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The Shape of Water Movie Review (Spoiler Free)

The Shape of Water is a love letter to classic monster flicks. It intertwines a lush fable world effectively with old-school cinema.

Shape of Water Banner

Genre: Drama/Fantasy/Romance

Director: Guillermo del Toro

Cast: Sally Hawkins, Michael Shannon, Richard Jenkins, Octavia Spencer, Doug Jones, Michael Stuhlbarg, David Hewlett, Nick Searcy, Allegra Fulton & Lauren Lee Smith.

Run Time: 123 min.

US Release: 22 December 2017

UK Release: 14 February 2018

German Release: 15 February 2018

Guillermo del Toro’s latest fantasy feature was screened along a ton of festivals late last year. I am a big fan of his projects because the man has a good sense of transforming fairy-tales into mythical visual marvels. While I wasn’t sold on the first Hellboy or Crimson Peak, I need to admit that del Toro always manages to capture the essence of mystic and awe in his fabrications. For that reason alone, I was looking forward to seeing his new film, not quite sure what to expect. What I obtained was a beautiful blend of mystery and drama.

Set in the American Cold War era of the 1960’s, a secret high-security government facility experiments on a bipedal amphibian creature (Jones). The experiments are overseen by the cruel Colonel Strickland (Shannon). When the isolated and lonely Elisa (Hawkins), a cleaning maid working in the facility, discovers the creature her world is filled with love and excitement.

This is a sweet and innocent love story about two lovers from different worlds, using a similar style as the French romantic movie Amelie. While it might show an unorthodox relationship between Elisa and the Amphibian Man, the two are more alike than first sight might let to believe, especially since both don’t feel whole; Elisa because of her muteness and the specimen due to the fact that it was taken from his home and brought to the human world. Contrasting the naivety of the romance is a brute and bloody violence from an evil government employee. A perfect metaphor for this tale’s message - the fantasy of love versus the harsh reality that life can be.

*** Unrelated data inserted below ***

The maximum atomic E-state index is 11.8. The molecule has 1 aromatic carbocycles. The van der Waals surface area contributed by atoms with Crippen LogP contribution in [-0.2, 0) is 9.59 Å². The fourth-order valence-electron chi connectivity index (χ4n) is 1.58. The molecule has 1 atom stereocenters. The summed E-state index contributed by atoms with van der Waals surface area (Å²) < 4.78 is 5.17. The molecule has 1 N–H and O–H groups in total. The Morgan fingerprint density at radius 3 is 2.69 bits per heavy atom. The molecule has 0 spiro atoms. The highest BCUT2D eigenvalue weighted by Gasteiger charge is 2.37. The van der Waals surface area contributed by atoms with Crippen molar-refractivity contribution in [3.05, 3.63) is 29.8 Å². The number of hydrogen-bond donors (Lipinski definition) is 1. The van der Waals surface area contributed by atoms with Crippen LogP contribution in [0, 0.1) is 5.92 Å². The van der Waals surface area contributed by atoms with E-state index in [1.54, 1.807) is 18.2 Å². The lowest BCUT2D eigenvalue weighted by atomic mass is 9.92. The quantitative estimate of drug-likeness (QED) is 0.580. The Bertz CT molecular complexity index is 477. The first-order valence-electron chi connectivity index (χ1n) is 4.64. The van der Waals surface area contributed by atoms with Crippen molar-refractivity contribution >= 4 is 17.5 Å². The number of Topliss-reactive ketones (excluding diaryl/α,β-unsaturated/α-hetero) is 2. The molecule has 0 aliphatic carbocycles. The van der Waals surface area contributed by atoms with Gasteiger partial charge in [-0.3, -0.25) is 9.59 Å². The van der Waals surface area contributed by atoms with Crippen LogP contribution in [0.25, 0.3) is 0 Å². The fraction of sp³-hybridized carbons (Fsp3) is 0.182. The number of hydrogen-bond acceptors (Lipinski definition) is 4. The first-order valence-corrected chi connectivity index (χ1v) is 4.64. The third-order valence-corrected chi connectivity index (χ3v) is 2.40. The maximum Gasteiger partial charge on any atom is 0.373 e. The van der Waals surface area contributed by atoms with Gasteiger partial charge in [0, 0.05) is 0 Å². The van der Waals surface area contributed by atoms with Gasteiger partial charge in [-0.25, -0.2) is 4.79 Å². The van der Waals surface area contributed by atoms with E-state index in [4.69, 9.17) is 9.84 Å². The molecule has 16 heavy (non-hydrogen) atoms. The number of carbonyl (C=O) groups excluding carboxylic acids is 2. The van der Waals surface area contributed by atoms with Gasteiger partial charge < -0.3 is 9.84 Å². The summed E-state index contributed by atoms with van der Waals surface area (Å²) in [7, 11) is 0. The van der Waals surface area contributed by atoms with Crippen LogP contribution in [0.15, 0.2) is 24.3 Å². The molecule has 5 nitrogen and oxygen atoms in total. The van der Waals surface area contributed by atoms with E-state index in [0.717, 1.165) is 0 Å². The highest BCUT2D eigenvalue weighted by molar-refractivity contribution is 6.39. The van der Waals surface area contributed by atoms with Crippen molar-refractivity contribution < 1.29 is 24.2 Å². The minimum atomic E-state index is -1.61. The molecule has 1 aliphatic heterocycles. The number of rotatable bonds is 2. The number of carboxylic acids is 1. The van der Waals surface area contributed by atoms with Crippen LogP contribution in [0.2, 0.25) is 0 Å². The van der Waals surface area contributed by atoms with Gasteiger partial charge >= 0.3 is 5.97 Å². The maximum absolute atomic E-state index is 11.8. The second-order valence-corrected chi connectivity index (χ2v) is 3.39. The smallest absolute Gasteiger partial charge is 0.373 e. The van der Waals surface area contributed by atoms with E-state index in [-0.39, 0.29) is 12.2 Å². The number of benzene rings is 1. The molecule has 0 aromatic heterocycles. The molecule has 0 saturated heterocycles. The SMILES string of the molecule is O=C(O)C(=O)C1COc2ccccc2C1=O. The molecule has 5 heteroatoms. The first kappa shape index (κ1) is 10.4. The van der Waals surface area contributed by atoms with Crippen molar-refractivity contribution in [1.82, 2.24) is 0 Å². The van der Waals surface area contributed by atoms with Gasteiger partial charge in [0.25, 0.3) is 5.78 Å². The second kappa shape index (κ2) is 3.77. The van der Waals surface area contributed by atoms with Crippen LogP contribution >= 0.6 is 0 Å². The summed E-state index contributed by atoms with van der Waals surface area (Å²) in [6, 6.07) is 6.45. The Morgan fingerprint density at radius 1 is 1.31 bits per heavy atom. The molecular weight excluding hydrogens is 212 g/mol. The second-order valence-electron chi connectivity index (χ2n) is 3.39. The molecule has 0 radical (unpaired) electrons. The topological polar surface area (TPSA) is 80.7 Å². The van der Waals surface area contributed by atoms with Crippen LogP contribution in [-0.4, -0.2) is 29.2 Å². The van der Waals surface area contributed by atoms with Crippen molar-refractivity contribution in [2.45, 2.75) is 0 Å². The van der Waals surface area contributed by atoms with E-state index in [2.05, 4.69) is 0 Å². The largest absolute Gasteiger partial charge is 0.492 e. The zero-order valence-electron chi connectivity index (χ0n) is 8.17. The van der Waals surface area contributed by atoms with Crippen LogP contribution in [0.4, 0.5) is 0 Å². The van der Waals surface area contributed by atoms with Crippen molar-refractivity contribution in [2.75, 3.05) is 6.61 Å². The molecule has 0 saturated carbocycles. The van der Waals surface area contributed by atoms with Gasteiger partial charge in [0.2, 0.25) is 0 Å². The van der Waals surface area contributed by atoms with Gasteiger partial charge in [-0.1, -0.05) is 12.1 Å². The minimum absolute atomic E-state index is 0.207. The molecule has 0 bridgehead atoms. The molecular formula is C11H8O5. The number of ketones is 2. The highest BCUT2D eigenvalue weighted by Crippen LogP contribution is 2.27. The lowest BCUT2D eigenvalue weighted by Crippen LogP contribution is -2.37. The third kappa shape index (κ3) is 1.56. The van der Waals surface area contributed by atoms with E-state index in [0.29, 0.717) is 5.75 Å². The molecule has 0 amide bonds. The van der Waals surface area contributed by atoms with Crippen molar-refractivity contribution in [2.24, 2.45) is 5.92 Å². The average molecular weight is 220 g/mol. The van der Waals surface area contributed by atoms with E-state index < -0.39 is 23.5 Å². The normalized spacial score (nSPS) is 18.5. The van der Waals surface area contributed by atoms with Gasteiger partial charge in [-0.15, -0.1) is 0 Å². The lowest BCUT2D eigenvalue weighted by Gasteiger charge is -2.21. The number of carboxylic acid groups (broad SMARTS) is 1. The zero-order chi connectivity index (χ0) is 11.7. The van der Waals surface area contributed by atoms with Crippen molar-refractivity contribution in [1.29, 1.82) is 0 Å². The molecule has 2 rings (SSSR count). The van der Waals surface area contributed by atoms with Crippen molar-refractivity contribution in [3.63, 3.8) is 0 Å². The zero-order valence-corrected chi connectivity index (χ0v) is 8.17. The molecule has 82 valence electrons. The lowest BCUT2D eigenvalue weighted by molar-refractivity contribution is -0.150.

The plot also contains a surprising amount of humour, which emerges unexpectedly but works well in the context of the narrative. What impacted me positively, is the fact that this picture is a visual evidence for del Toro’s love of classic films and monster movies. He respects and understands the genre so well, that he created one of the best original fantasy tales I have seen since Pan’s Labyrinth. The script does have one issue, though, which is the pacing that slows down dramatically in the third act. On the other hand, the dialogue was quite mesmerizing and emotional, especially given fact that the main character communicates through sign language.

I need to give praise to all of the actors, as there is not one person who gave a bad performance. All of them are at the top of their game, believable as the person (or creature) they played. Octavia Spencer and Richard Jenkins alone, give some of their top renditions for their side roles. What I found fascinating about the different personalities was that every single one experienced the same emptiness and incompletion, but they all dealt with it differently.